A simple environment for showing mesa misalignment

A few days ago, Evan Hub­inger sug­gested cre­at­ing a mesa op­ti­mizer for em­piri­cal study. The aim of this post is to pro­pose a min­i­mal en­vi­ron­ment for cre­at­ing a mesa op­ti­mizer, which should al­low a com­pel­ling demon­stra­tion of pseudo al­ign­ment. As a bonus, the scheme also shares a nice anal­ogy with hu­man evolu­tion.

The game

An agent will play on a maze-like grid, with walls that pro­hibit move­ment. There are two im­por­tant strate­gic com­po­nents to this game: keys, and chests.

If the agent moves into a tile con­tain­ing a key, it au­to­mat­i­cally picks up that key, mov­ing it into the agent’s un­bounded in­ven­tory. Mov­ing into any tile con­tain­ing a chest will be equiv­a­lent to an at­tempt to open that chest. Any key can open any chest, af­ter which both the key and chest are ex­pired. The agent is re­warded ev­ery time it suc­cess­fully opens a chest. Noth­ing hap­pens if it moves into a chest tile with­out a key, and the chest does not pro­hibit the agent’s move­ment. The agent is there­fore trained to open as many chests as pos­si­ble dur­ing an epi­sode. The map may look like this:

The catch

In or­der for the agent to ex­hibit the un­de­sir­able prop­er­ties of mesa op­ti­miza­tion, we must train it in a cer­tain ver­sion of the above en­vi­ron­ment to make those prop­er­ties emerge nat­u­rally. Speci­fi­cally, in my ver­sion, we limit the ra­tio of keys to chests so that there is an abun­dance of chests com­pared to keys. There­fore, the en­vi­ron­ment may look like this in­stead:

Con­text change

The hope is that while train­ing, the agent picks up a sim­ple pseudo ob­jec­tive: col­lect as many keys as pos­si­ble. Since chests are abun­dant, it shouldn’t need to ex­pend much en­ergy seek­ing them, as it will nearly always run into one while trav­el­ing to the next key. Note that we can limit the num­ber of steps dur­ing a train­ing epi­sode so that it al­most never runs out of keys dur­ing train­ing.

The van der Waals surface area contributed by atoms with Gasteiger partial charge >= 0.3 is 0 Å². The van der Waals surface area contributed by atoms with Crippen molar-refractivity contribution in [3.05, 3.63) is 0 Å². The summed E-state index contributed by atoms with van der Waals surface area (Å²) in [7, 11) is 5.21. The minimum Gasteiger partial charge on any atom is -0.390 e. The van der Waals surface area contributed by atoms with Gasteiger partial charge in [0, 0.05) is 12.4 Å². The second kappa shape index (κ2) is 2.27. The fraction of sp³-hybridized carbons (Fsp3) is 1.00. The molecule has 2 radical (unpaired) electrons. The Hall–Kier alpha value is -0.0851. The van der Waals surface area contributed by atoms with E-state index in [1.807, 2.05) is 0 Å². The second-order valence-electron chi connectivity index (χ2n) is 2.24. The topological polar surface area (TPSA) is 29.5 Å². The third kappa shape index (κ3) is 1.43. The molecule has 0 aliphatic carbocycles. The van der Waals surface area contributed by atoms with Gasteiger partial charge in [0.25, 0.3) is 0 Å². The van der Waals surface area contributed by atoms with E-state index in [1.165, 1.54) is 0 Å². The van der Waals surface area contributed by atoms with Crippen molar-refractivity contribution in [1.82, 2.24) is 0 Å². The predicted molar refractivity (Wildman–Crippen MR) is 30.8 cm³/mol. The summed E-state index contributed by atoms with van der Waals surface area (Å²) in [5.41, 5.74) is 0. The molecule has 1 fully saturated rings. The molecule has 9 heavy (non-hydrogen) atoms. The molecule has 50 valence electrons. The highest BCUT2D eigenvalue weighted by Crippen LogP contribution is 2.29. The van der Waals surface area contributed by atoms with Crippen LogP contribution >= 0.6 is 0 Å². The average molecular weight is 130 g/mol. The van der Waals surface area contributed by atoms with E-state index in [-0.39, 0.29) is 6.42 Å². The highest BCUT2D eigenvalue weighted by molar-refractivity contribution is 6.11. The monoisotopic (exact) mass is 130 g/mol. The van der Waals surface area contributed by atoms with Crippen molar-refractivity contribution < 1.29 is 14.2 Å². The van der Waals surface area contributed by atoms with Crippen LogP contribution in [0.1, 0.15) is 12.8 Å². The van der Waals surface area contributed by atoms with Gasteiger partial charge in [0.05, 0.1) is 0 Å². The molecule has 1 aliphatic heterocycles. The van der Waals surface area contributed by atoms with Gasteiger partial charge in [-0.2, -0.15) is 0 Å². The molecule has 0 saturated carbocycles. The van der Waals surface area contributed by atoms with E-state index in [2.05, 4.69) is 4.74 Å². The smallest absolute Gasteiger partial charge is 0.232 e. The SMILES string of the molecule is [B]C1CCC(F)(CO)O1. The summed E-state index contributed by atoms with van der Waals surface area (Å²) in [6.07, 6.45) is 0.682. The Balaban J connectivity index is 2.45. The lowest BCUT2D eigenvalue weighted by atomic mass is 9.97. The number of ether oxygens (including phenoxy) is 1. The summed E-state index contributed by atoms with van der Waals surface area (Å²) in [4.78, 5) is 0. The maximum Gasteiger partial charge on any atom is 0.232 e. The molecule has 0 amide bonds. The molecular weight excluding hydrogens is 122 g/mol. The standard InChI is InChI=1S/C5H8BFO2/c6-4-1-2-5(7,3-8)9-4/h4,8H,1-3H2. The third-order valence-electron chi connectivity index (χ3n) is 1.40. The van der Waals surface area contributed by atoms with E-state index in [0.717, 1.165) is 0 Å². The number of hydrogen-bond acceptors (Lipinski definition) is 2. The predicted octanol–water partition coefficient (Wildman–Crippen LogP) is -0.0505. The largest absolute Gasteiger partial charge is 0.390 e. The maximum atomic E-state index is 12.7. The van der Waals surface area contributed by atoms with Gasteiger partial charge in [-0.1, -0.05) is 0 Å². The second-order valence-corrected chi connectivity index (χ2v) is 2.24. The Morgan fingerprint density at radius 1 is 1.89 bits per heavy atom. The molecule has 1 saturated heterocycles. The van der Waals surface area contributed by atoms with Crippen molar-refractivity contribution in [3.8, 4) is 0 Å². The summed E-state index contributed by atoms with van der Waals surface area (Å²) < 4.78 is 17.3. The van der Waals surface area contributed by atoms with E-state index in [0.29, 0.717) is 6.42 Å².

When taken off the train­ing dis­tri­bu­tion, we can run this sce­nario in re­verse. In­stead of test­ing it in an en­vi­ron­ment with few keys and lots of chests, we can test it in an en­vi­ron­ment with few chests and many keys. There­fore, when pur­su­ing the pseudo ob­jec­tive, it will spend all its time col­lect­ing keys with­out get­ting any re­ward.

Test­ing for mesa misalignment

In or­der to show that the mesa op­ti­mizer is com­pe­tent but mis­al­igned we can put the agent in a maze-like en­vi­ron­ment much larger than any it was trained for. Then, we can provide it an abun­dance of keys rel­a­tive to chests. If it can nav­i­gate the large maze and col­lect many keys com­fortably while nonethe­less open­ing few or no chests, then it has ex­pe­rienced a ma­lign failure.

We can make this ev­i­dence for pseudo al­ign­ment even stronger by com­par­ing the trained agent to two that we hard-code: one agent that pur­sues the op­ti­mal policy for col­lect­ing keys, and one agent that pur­sues the op­ti­mal policy for open­ing as many chests as pos­si­ble. Qual­i­ta­tively, if the trained agent is more similar to the first agent than the sec­ond, then we should be con­fi­dent that it has picked up the pseudo ob­jec­tive.

The anal­ogy with hu­man evolution

In the an­ces­tral en­vi­ron­ment, calories were scarce. In our mod­ern day world they are no longer scarce, yet we still crave them, some­times to the point where it harms our re­pro­duc­tive ca­pa­bil­ity. This is similar to how the agent will con­tinue pur­su­ing keys even if it is not us­ing them to open any chests.